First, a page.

Volume > Issue > Conjugal Intimacy

Conjugal Intimacy


By Marshall Fightlin | January-February 1984
Marshall Fightlin is Associate Director of Catholic Family Services for the Diocese of Norwich (Conn.). He is also in private practice as a marriage and family therapist.

It is almost a cliché to say that there is a lot of confusion today about the meaning of sexuality. Turn on your television set either at prime time or during the day, and you find programs glorifying every form of sexuality except marital sexuality. Homosexuality, premarital sex, infidelity, divorce, etc., are all held up as “alternative lifestyles.”

Conversely, it also is almost a cliché to say that the Roman Catholic faith is blessed with a clear vision of the meaning of sexuality. Yet this vi­sion — beautiful and compelling as it is — is some­thing to which Catholics often don’t do justice. In many cases we tend to be more definite about what we are against than about what we stand for. It is clear that we do not approve of premarital sex, infidelity, homosexuality, or masturbation. But we aren’t as clear and forceful in communicating the vision of what we stand for.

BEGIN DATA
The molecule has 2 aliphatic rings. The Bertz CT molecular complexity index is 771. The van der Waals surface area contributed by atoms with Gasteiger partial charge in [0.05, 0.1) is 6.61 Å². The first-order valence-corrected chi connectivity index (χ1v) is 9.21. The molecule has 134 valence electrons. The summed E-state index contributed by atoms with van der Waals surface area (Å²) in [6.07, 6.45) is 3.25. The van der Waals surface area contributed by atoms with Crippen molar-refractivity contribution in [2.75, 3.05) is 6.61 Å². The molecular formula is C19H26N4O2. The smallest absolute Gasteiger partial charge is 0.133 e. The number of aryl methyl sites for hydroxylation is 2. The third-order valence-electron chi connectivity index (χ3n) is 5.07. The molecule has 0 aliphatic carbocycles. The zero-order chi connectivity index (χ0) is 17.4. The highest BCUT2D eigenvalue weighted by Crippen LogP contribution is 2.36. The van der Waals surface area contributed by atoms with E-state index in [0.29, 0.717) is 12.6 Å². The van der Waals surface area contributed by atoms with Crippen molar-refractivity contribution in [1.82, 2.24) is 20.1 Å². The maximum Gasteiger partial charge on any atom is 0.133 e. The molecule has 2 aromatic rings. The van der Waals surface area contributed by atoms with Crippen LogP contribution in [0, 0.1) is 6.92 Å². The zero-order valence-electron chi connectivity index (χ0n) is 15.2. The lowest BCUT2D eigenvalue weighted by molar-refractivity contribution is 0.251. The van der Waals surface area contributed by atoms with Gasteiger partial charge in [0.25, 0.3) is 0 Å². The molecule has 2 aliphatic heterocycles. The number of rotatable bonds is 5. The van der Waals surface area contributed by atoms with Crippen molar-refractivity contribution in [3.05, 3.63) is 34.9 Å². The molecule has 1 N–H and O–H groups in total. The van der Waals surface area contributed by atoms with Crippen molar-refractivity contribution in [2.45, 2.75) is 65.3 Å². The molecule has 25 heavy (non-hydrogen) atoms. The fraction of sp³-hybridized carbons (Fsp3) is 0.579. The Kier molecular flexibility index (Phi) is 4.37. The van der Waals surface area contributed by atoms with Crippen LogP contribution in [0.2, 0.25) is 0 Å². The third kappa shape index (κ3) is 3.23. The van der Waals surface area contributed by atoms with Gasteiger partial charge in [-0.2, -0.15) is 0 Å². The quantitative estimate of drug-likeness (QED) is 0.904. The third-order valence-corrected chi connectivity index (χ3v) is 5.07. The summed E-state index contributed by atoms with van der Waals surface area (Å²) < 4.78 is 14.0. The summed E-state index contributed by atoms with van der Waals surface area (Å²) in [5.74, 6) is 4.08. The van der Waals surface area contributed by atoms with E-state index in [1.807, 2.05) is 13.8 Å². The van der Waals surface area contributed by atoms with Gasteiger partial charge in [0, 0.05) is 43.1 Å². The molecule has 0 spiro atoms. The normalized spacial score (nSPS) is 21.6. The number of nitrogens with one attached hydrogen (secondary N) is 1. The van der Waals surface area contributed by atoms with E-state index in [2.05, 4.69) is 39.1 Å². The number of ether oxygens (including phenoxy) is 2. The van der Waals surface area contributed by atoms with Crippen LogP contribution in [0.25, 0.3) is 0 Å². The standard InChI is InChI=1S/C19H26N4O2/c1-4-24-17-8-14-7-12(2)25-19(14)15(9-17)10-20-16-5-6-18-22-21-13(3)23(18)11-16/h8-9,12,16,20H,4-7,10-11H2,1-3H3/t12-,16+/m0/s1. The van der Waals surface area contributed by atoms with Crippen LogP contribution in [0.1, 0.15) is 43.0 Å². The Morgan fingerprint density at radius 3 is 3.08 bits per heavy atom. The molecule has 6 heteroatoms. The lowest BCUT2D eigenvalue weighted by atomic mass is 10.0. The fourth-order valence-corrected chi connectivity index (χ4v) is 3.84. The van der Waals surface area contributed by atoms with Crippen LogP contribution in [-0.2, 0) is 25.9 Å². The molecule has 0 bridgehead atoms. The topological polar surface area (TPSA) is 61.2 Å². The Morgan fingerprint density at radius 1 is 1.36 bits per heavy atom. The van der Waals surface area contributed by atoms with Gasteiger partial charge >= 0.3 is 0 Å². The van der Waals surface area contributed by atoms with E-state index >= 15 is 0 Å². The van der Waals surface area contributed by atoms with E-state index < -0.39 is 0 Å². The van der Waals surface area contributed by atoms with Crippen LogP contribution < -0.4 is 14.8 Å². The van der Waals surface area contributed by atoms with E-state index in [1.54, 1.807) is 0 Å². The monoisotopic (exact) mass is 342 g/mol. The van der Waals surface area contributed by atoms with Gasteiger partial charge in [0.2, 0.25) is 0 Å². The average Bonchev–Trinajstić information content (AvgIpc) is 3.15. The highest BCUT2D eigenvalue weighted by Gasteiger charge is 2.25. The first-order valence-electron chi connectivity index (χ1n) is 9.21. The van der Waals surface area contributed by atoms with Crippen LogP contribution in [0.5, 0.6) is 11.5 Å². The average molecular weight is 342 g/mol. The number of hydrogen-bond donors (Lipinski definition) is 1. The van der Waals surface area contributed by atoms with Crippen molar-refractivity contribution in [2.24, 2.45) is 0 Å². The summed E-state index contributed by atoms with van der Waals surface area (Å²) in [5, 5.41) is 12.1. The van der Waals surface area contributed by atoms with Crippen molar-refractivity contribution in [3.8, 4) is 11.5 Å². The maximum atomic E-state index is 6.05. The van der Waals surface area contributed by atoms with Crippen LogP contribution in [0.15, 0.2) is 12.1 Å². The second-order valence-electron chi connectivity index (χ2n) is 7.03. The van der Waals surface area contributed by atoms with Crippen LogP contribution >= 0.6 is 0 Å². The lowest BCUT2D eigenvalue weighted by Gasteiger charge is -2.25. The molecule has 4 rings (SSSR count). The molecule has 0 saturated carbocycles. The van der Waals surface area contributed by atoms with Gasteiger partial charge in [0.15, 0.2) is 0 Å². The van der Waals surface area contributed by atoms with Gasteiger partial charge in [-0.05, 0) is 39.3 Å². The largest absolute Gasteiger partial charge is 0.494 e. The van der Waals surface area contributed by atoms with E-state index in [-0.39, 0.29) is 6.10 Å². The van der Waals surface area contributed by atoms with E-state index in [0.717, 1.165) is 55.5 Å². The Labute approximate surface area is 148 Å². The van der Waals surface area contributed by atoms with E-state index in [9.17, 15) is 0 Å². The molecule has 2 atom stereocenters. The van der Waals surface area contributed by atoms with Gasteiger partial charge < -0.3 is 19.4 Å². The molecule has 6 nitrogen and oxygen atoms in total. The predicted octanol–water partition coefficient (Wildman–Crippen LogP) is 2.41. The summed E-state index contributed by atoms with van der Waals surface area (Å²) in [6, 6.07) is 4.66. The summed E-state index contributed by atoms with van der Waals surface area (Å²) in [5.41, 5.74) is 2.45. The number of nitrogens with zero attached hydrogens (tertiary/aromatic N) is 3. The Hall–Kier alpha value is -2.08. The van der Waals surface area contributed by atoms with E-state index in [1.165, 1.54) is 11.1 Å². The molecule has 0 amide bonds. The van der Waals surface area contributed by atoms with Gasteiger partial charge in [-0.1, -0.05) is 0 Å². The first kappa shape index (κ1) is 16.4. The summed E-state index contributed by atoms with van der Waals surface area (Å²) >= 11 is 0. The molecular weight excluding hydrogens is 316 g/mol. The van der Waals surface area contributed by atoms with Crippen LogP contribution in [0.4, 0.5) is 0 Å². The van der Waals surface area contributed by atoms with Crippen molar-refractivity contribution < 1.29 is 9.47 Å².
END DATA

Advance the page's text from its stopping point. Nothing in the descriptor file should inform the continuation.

There is a triple theme in Catholic theology that applies to the whole human situation. It ap­plies to man, marriage, and sexuality in marriage. This triple theme is Creation, Fall, and Redemp­tion. The Creation theme tells us that everything in the universe is good and to be affirmed because God made it. The theme of the Fall tells us that creation has a major flaw running through it: sin. Fallen creation calls for the theme of Redemption, which tells us that Christ offers redemption to the universe and everything in it, including man, mar­riage, and conjugal intimacy. This article will look at man and marriage in light of the triple theme of Creation-Fall-Redemption, and thus arrive at a Ro­man Catholic understanding of marital intimacy.

Scripture presents man as created in the image of God. Because man is a reflection of God, we need to ask ourselves who God is. Revelation pre­sents God to us as self-giving Love. God created us freely, and, in the act of creating us, gave himself to us. His act of creating us is self-giving. It is char­acterized by freedom and generosity. Although we certainly rejoice his heart, God did not create us primarily so that he could get something from us. He created us primarily to give us of his own full­ness. The act of creation is an act of complete un­selfishness. God is self-giving Love who seeks what is good for those he loves.

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